How should one aurally mark the occasion of Bob Dylan’s Nobel Prize in Literature? One could, if one was foolish, ask a Dylanologist to name his or her favorite Dylan tune; to do so is to open a Pandora’s box full of hot air. Still, a few nominations would float to the top of the list: the sublime “I’m Not There,” a semi-lost track from The Basement Tapes; a mid-career masterpiece like “Blind Willie McTell”; one of the early landmarks, “Blowin’ in the Wind.”
I’m not sure what my favorite Dylan tune is, but my pick for the best would probably be the most conventional one: “Tangled Up in Blue.” (Fittingly for Dylan, an artist inseparable from the great American folk tradition, it’s an opinion I inherited from my parents.) It might, in fact, be the greatest song in popular music.
In his excellent piece on the award this morning, my colleague Spencer grapples with the deathless fight over Dylan’s literary-ness. Like Michiko Kakutani, I am loath to separate Dylan’s lyrics from his music, but I am hard-pressed to see how he doesn’t qualify as literature. Many of Dylan’s best songs are short stories, with complete universes and plots, whether the crisply formed tales like “Black Diamond Bay” or the woozy, dissolving late talking blues “Highlands.”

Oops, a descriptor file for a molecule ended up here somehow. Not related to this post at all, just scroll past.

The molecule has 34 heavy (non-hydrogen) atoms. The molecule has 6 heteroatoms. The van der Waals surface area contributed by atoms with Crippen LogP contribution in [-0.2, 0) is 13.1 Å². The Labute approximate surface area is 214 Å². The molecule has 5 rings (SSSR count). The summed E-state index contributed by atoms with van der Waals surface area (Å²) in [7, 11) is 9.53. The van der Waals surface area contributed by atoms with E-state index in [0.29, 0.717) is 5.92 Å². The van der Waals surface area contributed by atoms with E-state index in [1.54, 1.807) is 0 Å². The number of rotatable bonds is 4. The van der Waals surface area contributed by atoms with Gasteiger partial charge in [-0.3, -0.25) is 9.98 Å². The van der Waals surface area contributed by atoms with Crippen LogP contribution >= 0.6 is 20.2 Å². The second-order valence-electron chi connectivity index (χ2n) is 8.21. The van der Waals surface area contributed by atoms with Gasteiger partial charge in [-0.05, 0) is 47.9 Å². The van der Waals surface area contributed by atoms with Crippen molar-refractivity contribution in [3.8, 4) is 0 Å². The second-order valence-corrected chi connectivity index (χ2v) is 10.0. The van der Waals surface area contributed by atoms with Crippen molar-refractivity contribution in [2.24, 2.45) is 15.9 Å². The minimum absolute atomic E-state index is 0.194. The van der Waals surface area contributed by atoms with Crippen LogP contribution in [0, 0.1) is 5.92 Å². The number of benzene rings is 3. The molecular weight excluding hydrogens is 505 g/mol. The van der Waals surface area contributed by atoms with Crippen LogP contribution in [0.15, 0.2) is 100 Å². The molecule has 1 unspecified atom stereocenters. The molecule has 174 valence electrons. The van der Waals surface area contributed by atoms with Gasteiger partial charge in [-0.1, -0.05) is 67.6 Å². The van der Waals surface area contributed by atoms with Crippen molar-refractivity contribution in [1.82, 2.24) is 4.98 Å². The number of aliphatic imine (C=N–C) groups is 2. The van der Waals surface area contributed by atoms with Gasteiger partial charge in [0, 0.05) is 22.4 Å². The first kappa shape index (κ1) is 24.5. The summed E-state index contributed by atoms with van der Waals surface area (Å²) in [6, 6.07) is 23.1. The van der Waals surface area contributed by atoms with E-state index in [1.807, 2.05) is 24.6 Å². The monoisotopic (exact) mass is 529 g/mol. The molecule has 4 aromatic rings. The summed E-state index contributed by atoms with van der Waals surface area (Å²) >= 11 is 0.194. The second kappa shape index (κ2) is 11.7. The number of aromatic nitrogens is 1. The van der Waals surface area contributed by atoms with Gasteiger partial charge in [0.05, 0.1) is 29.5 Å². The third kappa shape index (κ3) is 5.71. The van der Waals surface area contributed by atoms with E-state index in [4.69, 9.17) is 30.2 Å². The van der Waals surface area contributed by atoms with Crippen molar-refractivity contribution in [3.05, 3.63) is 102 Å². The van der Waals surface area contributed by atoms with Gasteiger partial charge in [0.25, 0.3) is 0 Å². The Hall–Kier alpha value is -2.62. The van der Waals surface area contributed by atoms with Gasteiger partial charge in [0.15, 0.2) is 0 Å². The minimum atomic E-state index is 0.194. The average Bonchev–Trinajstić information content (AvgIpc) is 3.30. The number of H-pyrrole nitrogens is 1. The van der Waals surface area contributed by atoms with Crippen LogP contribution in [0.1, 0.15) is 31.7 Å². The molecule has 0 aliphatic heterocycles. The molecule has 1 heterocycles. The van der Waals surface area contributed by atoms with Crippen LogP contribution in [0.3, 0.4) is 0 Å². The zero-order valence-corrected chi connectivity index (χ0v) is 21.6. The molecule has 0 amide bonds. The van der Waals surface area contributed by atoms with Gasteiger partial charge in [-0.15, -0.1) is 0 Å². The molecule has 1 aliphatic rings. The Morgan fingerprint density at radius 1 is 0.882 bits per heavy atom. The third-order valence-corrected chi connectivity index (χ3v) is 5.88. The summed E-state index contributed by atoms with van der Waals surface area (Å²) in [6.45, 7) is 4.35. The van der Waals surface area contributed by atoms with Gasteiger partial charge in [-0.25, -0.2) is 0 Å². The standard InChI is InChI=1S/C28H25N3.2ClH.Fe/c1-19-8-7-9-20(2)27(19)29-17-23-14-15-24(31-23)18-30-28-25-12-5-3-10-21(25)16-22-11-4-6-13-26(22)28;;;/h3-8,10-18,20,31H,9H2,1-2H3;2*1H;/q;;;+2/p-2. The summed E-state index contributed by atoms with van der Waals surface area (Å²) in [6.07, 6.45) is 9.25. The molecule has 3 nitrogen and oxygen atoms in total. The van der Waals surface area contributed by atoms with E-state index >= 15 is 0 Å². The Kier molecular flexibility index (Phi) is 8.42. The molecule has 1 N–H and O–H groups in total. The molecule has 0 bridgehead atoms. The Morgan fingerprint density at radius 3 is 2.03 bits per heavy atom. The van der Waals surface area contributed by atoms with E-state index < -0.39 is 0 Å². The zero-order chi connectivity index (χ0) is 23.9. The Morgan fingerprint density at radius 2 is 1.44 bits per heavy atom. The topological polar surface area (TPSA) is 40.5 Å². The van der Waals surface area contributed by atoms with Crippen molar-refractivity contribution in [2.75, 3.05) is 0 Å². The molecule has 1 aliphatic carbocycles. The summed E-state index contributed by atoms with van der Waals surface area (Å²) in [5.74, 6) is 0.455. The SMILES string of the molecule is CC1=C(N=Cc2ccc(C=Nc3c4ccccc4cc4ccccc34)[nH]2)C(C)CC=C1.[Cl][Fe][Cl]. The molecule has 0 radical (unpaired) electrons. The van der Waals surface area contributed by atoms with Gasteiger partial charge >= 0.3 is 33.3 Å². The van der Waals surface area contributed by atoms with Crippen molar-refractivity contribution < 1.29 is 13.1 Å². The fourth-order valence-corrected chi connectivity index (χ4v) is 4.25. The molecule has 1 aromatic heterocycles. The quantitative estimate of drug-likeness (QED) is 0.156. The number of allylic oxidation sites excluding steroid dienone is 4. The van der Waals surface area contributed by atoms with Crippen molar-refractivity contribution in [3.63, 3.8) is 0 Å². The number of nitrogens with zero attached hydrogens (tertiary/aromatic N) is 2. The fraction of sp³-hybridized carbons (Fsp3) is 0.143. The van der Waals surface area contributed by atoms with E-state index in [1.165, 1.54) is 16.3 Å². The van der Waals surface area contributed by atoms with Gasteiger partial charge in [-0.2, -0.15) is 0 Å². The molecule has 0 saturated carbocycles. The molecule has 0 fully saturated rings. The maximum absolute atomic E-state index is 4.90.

“Tangled Up in Blue” fits somewhere in the middle. There’s a full cast of characters, a set of indelible images, a variety of settings. But the song also features an unreliable narrator; it’s not clear how the episodes described fit together, where and when they all occur, or who precisely the characters are. Is the “she” mentioned in the song constant throughout, or is there more than one woman? (Adding to the confusion, Dylan sometimes performs the song, written in the first person, in the third person.)
Perhaps the bard was even asserting his own place in the literary tradition with the song. At one point in the narrative, Dylan picks up a woman who’s working in a topless bar.
Then she opened up a book of poems
And handed it to me
Written by an Italian poet
From the thirteenth century
Who is he referring to? One common guess is Dante. Dylan himself has said Plutarch, though he likely meant Petrarch. During his Christian phase, Dylan often rewrote the lyrics to refer to various verses of the book of Jeremiah. Sometimes he omits it altogether. The narrator goes on:
And every one of them words rang true
And glowed like burnin’ coal
Pourin’ off of every page
Like it was written in my soul from me to you
Tangled up in blue
Dylan is divisive, and proselytizing for him tends to be painful for both the Bob obsessive and the Bob skeptic, but for millions of listeners (and the Nobel Committee), this description of the enigmatic 13th-century poet could just as easily describe the effect of Dylan’s own work.